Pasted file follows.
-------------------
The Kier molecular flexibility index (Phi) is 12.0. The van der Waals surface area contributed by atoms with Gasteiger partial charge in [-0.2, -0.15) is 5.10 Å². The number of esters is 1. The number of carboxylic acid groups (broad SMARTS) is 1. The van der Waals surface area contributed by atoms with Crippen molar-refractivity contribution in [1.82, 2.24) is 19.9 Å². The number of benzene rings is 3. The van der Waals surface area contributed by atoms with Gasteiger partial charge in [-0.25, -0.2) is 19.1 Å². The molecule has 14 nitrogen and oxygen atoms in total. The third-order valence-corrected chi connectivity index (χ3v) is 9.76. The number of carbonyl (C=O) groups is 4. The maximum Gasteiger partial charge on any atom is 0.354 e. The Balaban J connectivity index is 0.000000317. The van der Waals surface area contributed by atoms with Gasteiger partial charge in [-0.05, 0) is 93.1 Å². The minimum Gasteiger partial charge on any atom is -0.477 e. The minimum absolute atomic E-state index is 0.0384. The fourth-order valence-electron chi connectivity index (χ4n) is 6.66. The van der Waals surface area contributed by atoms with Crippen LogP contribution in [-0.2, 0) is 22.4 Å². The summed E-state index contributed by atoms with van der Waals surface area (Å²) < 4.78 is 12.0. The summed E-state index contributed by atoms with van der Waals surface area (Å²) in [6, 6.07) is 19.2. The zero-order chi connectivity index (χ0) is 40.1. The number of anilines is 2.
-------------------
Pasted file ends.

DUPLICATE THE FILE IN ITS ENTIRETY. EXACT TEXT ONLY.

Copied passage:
The Kier molecular flexibility index (Phi) is 12.0. The van der Waals surface area contributed by atoms with Gasteiger partial charge in [-0.2, -0.15) is 5.10 Å². The number of esters is 1. The number of carboxylic acid groups (broad SMARTS) is 1. The van der Waals surface area contributed by atoms with Crippen molar-refractivity contribution in [1.82, 2.24) is 19.9 Å². The number of benzene rings is 3. The van der Waals surface area contributed by atoms with Gasteiger partial charge in [-0.25, -0.2) is 19.1 Å². The molecule has 14 nitrogen and oxygen atoms in total. The third-order valence-corrected chi connectivity index (χ3v) is 9.76. The number of carbonyl (C=O) groups is 4. The maximum Gasteiger partial charge on any atom is 0.354 e. The Balaban J connectivity index is 0.000000317. The van der Waals surface area contributed by atoms with Gasteiger partial charge in [-0.05, 0) is 93.1 Å². The minimum Gasteiger partial charge on any atom is -0.477 e. The minimum absolute atomic E-state index is 0.0384. The fourth-order valence-electron chi connectivity index (χ4n) is 6.66. The van der Waals surface area contributed by atoms with Crippen LogP contribution in [-0.2, 0) is 22.4 Å². The summed E-state index contributed by atoms with van der Waals surface area (Å²) < 4.78 is 12.0. The summed E-state index contributed by atoms with van der Waals surface area (Å²) in [6, 6.07) is 19.2. The zero-order chi connectivity index (χ0) is 40.1. The number of anilines is 2.